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Jessica Hoppe, Horace, N.D., Published June 29 2013

Letter: ND tobacco tax should be raised

As the mother of a 14- and 10-year-old, I would like to commend Minnesota on its July 1 tobacco tax increase of $1.60, and I certainly hope North Dakota will step it up and follow soon.

Sadly, the tobacco tax in North Dakota is one of the lowest in the country, and at 44 cents a pack, North Dakota gets a big red “F,” according to the 2013 State of Tobacco Control report card. For a state with so much pride, how is it we will settle for this?

The negative health consequences and costs of tobacco are well documented. According to BCBSND, the annual health care costs that are directly caused by smoking total $247 million in North Dakota alone, and the state and federal smoking-related tax burden is $571 per household (yes, even those that are smoke-free). Cheap tobacco is certainly not the health standard we want for North Dakota, is it?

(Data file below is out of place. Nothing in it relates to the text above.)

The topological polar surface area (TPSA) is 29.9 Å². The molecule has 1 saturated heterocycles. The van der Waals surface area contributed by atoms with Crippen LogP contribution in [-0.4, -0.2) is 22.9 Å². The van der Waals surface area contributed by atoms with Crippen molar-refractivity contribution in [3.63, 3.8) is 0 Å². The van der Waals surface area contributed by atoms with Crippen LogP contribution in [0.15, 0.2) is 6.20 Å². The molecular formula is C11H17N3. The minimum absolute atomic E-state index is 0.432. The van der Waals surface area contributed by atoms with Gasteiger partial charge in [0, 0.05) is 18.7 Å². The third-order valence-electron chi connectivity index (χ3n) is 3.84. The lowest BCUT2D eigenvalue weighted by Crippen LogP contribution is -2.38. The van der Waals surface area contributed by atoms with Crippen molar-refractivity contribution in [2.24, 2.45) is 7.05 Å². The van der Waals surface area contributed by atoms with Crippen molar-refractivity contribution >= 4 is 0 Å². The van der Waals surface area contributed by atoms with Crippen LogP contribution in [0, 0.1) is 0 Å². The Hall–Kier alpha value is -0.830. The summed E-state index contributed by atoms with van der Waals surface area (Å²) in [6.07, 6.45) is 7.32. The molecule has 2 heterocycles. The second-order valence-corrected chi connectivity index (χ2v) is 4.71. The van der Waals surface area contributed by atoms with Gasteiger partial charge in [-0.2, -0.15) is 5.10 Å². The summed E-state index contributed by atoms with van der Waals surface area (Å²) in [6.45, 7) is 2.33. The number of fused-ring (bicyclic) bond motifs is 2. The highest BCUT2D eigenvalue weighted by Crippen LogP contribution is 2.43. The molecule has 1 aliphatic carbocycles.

The merits of a tax increase speak loud and clear: According to the American Lung Association, every 10 percent increase in the price of cigarettes reduces consumption by about 4 percent among adults and 7 percent among youth. It is also known that each day, 3,800 kids try their first cigarette and in North Dakota alone, the tobacco industry spends more than $150 million annually to encourage new addictions and maintain old ones.

Further, raising the price of tobacco is the most effective way to reduce youth tobacco rates. I get that it’s very difficult to quit smoking and many bravely try to quit every day. It just seems logical to me that we should also make it just as difficult to start.